Dear Sam: In this time of deep unemployment and many folks like myself out of a job for 12 months now, how is it even possible to think we can afford to find hundreds of dollars to cover a résumé service? Those of us who have been unemployed for some time do not have money for next month's rent, let alone money for a résumé. Has America lost its core values to help their own, especially for those who have been unemployed for a year or more? I have attached my résumé for an honest look and a little help. - Sal

Dear Sal: Thank you for your letter. I feel your frustration and I am so sorry you have been unable to find work. I'm happy to help you, and will address your concerns.

First, there are many résumé writing services-all with different price points-so if you feel that using a résumé service is the right solution for you, you should explore your options and see if the investment is worth the potential return. I do understand, though, that with limited resources, enlisting the help of a professional would be seen as something you need but something you cannot afford. Allow me to offer an alternate solution...

Many résumé writers like I volunteer their time to local organizations, facilitating both train-the-trainer type workshops and seminars for those looking for work. For example, just in the past few weeks, I have given several presentations and facilitated comprehensive résumé development workshops for 200+ job seekers, and I know many of my colleagues in the industry do the same thing. In addition, I have been invited to several Job and Family Services One Stop Centers to train their résumé counselors, and I have done that same thing with local nonprofits that focus their efforts on helping mature (over 50) candidates. I know of several writers who attend job fairs, just like I do, and spend entire days facilitating free workshops and meeting with clients to assess their résumés. I encourage you to look around for events, seek assistance from job search networking groups, and reach out to your local Job and Family Services office to see what assistance is out there that is completely free of charge.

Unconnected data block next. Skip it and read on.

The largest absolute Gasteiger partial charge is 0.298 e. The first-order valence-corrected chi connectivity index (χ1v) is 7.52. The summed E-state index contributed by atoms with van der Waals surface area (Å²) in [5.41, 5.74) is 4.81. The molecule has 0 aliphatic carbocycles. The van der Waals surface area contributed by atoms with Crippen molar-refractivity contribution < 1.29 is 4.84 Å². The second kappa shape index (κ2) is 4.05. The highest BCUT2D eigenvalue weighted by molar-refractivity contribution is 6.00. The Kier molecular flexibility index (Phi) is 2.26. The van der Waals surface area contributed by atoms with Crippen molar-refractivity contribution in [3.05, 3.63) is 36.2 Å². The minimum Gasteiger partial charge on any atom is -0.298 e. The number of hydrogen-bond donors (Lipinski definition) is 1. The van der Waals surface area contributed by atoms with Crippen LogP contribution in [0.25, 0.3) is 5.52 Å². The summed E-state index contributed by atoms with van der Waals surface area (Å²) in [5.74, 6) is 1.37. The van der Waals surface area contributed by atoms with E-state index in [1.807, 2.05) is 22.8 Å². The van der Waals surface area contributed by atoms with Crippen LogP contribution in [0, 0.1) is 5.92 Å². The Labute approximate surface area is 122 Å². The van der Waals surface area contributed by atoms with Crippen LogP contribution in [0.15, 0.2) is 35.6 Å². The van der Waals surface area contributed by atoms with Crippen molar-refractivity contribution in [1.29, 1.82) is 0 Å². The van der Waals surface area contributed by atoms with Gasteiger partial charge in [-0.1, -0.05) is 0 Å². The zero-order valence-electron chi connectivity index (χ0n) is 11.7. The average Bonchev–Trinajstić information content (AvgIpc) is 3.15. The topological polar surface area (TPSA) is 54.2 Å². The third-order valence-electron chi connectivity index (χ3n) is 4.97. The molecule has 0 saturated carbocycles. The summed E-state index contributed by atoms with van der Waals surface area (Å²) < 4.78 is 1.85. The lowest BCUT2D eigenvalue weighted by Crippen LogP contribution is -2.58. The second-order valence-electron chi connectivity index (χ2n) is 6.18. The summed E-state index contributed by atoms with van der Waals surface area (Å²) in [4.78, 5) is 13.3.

As for the real reason for your email -to receive an honest critique of your résumé-at first glance, I think the mechanics of your résumé are sound. You have followed protocol in the qualifications summary and I think the content is actually quite good. I have, however, identified four key reasons behind perhaps a lack of success in the job market:

1.    You need to remove focus on your most recent custodian role of 2 years as it does not support your objective of gaining entry back into district/regional sales management.
2.    You need to pull out accomplishments and not blend them-albeit you have tried to attract attention to them by bolding them-with responsibility statements, as they are difficult to read.
3.    You are dating yourself by including experience from 1976.
4.    You have no college degree, which I imagine is a preferred requirement for the management positions you are seeking.

So how do we fix these issues? Well, the good news is there is a fix for almost everything on a résumé. Let's review what you can do to improve the effectiveness of your résumé by minimizing the impact of these four potential disqualifiers: